Typical American public elementary schools consist of children aged 6-12 and have Kindergarten (similar to pre-school) to 6th grade. From here they usually attend a middle school of 7th and 8th grade, than finish schooling at a High School from 9th to 12th grade. There are variations of this format found throughout the nation, but most follow this layout. School is usually in session from September till June.
Public schools are supported by the taxpayers and budget and education officials are determined by public voting. To register elementary or middle school children, register at your child's zoned school. Your zoned school is determined by your home address. If you don't know your zoned school, call 311 or visit the Department of Education Web site. If you don't have a zoned school, please visit a Student Registration Center in your borough of residence. For high school students, register at a Student Registration Center in your borough of residence. The NYC Department of education website, schools.nyc.gov/default.htm, discusses the work of Mayor Bloomberg and Schools Chancellor Klein who have launched Children First, a new vision for New York City public schools. There are about 1,400 public schools in New York City and 1.1 million school children.
There are many excellent private schools in the New York area. New York State is unusual in that 20% of students here do not attend public schools. Private schools funds are achieved through student paid tuition, with chances for scholarship for worthy students. Many schools are religiously affiliated and are completely separate from the state. Tuition is usually very expensive, averaging between $8,000 and $16,000. The New York State Association of Independent Schools (NYSAIS) is a non-profit organization offering services to administrators, teachers, trustees, and parents involved in private schools from pre-K through 12th grade. Visit NYSAIS online. Some of the best private schools are: The Brearley School, Collegiate School, Trinity School, and the Spence School.
Here are a few lists of other notable private schools: www.abacusguide.com, privateschool.about.com/od/schoolsnyc/New_York_City_Area_Schools.htm, and www.privateschoolreview.com.
www.greatschools.net/ offers ratings for public, private, and everything in between. Log on and compare schools to find your child's perfect match.
Universities are quite expensive with prices rising every year. Public university can cost around $6,000 to $10,000 in tuition alone with housing, books, and other academic necessities costing much more. Private university is much more expensive with tuition costing somewhere between $20,000 and even up to $50,000 annually. The academic school year usually runs from September to June with an optional summer quarter which is another expense. Scholarships and financial aid help students attend the university of their choice, but most students must take out loans to complete their education.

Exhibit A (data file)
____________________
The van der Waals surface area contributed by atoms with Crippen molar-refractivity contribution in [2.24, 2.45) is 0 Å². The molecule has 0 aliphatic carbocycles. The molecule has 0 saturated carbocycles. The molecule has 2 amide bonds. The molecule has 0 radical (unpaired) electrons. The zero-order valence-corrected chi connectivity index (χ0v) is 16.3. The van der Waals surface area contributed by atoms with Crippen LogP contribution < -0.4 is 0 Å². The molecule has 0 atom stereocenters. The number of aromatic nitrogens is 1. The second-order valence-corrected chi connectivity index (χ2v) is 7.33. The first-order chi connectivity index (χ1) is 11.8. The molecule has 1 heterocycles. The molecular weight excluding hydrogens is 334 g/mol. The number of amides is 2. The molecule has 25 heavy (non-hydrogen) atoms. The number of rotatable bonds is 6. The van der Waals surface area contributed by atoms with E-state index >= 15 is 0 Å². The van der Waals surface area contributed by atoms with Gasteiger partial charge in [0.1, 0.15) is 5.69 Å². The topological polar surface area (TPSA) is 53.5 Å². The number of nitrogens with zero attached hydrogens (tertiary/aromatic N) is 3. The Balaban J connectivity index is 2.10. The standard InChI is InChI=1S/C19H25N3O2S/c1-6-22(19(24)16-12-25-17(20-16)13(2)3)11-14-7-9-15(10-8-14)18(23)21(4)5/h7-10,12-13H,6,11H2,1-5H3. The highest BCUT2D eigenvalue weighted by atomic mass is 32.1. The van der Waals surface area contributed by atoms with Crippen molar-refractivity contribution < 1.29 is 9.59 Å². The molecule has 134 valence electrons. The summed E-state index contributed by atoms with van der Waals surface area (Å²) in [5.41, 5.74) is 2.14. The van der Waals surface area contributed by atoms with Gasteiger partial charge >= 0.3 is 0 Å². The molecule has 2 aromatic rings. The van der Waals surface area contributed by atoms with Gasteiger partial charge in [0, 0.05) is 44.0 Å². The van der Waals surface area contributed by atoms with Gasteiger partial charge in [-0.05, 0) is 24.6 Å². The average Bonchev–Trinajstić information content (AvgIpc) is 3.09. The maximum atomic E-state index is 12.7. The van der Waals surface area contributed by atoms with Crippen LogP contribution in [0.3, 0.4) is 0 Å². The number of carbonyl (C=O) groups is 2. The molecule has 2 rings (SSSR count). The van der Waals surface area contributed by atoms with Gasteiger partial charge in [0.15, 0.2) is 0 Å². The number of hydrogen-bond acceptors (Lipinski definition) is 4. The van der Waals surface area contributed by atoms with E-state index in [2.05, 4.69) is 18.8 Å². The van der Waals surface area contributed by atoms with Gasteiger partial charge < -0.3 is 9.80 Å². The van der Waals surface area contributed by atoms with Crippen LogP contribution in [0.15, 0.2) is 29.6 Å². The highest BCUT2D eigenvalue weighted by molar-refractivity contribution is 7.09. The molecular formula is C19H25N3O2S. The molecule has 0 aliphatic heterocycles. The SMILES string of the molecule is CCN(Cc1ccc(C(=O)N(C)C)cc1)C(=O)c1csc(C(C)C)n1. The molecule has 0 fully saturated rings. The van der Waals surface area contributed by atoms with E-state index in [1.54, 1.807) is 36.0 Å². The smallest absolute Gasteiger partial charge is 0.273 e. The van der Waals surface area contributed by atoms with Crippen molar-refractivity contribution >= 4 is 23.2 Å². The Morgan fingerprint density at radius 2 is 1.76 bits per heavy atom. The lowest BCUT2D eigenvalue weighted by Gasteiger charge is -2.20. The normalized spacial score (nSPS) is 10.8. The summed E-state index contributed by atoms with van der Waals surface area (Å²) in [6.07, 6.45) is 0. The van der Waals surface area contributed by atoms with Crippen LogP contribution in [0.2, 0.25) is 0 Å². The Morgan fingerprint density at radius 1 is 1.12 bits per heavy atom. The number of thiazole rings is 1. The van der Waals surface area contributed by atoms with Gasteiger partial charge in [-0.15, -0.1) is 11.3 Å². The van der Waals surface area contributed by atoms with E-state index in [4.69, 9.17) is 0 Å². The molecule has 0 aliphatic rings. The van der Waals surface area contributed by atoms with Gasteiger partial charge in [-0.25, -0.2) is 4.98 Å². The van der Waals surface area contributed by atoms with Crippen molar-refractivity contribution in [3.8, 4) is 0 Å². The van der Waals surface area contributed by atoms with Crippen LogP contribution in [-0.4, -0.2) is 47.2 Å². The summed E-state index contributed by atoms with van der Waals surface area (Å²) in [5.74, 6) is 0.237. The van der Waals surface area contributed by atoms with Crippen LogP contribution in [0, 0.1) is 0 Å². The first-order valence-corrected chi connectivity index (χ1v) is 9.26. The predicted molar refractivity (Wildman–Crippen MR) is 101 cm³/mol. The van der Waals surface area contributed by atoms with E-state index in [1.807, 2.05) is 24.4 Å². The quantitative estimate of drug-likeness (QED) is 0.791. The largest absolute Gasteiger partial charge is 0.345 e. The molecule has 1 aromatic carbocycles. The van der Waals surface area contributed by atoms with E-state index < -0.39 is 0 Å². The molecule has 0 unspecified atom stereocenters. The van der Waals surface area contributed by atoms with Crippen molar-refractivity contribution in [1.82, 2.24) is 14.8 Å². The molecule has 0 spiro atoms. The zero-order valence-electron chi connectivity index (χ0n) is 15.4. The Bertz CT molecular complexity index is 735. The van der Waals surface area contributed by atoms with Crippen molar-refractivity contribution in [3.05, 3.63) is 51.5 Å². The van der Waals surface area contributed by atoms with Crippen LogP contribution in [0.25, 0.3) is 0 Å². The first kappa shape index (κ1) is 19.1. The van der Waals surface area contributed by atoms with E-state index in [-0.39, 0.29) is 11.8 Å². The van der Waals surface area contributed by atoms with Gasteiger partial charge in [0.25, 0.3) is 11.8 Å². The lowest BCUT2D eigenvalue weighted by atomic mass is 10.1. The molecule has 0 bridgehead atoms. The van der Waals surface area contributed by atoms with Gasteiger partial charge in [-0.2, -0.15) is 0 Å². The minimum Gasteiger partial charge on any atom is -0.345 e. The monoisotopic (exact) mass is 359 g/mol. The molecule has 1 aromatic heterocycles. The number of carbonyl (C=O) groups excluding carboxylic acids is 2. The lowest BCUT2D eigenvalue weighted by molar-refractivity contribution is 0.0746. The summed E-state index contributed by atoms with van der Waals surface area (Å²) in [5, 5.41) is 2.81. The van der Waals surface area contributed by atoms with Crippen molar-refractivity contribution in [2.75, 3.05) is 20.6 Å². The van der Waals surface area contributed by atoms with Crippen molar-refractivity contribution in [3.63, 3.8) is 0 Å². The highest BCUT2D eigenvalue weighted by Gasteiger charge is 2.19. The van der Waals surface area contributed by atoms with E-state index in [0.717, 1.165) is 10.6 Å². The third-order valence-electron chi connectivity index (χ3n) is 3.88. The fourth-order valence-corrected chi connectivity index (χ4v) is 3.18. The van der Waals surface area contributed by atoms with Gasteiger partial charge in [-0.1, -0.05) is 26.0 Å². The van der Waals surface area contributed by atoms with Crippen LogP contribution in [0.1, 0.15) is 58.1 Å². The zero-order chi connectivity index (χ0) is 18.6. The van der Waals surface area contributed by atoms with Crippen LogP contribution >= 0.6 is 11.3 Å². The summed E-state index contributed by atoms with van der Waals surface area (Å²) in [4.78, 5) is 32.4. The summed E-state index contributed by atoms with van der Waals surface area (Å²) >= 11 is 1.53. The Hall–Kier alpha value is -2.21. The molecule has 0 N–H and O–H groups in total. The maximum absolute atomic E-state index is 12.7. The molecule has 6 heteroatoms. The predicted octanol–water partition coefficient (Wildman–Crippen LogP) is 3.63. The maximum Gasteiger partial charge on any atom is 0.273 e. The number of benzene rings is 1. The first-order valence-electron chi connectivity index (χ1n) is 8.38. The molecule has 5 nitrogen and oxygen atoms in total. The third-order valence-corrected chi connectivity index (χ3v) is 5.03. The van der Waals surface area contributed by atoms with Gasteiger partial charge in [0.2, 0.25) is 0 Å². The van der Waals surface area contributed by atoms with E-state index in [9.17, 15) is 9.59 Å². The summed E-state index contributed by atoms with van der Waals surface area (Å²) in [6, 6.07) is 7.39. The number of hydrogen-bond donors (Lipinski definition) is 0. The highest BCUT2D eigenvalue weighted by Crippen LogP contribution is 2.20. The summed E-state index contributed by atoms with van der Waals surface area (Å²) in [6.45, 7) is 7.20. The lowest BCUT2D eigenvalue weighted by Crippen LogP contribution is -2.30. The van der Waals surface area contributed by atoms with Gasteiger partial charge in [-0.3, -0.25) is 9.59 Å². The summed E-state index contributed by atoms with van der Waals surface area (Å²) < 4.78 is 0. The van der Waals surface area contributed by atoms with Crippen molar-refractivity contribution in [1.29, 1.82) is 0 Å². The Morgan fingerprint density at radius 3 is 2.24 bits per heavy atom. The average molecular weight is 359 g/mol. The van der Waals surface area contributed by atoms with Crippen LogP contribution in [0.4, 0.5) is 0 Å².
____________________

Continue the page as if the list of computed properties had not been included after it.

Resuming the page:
Not only do students need money to get into their dream school, they need to have high enough scores on national tests like the SAT or ACT, achieve at least the minimum GPA at their high school, and apply themselves to extra circular activities like sports and social clubs. Extras, like being the descendent of an alumni can also reflect positively in an applicant's favor. The better the college, the more difficult it is to be accepted. "Ivy League" schools like Harvard, Brown, Cornell, Princeton, Yale, and many others outside of these old names have an excellent reputation and must keep standards high to retain their prestige.
Columbia University and New York University are two of the best known of the New York City universities. However, there are many other exemplary schools. Cornell University in Ithaca, NY is quite prestigious. Syracuse University offers a wide range of programs. The State University of New York is another wonderful option for New York. If you are interested in something different, www.ny.com/academia/colleges offers extensive lists of universities, colleges, and trade schools in the New York area.
The New York Library consists of 86 libraries in the Bronx, Manhattan, and Staten Island is among one of the best in the world in terms of its collection and services. It is special in being historically a privately managed, nonprofit corporation with a public mission, operating with both private and public financing in a century-old evolving private-public partnership. The library presents a plethora of events on a daily basis from children's book readings to Job Fairs.
Besides the physical building and books, the library features a wealth of information available on-line. Membership is free as is borrowing materials after obtaining a library card. There are many different branches and hours are different from library to library, but can be checked on-line www.nypl.org/hours/index.cfm?Trg=6. To find which library is closest, consult the library map.
The New York Library also encompasses four world-acclaimed research libraries. The materials at these sites cannot be checked out, but is available during open hours. The Digital Library is a continually expanding collection of digitized images and text selected from throughout the Research Libraries' collections and is always available on-line.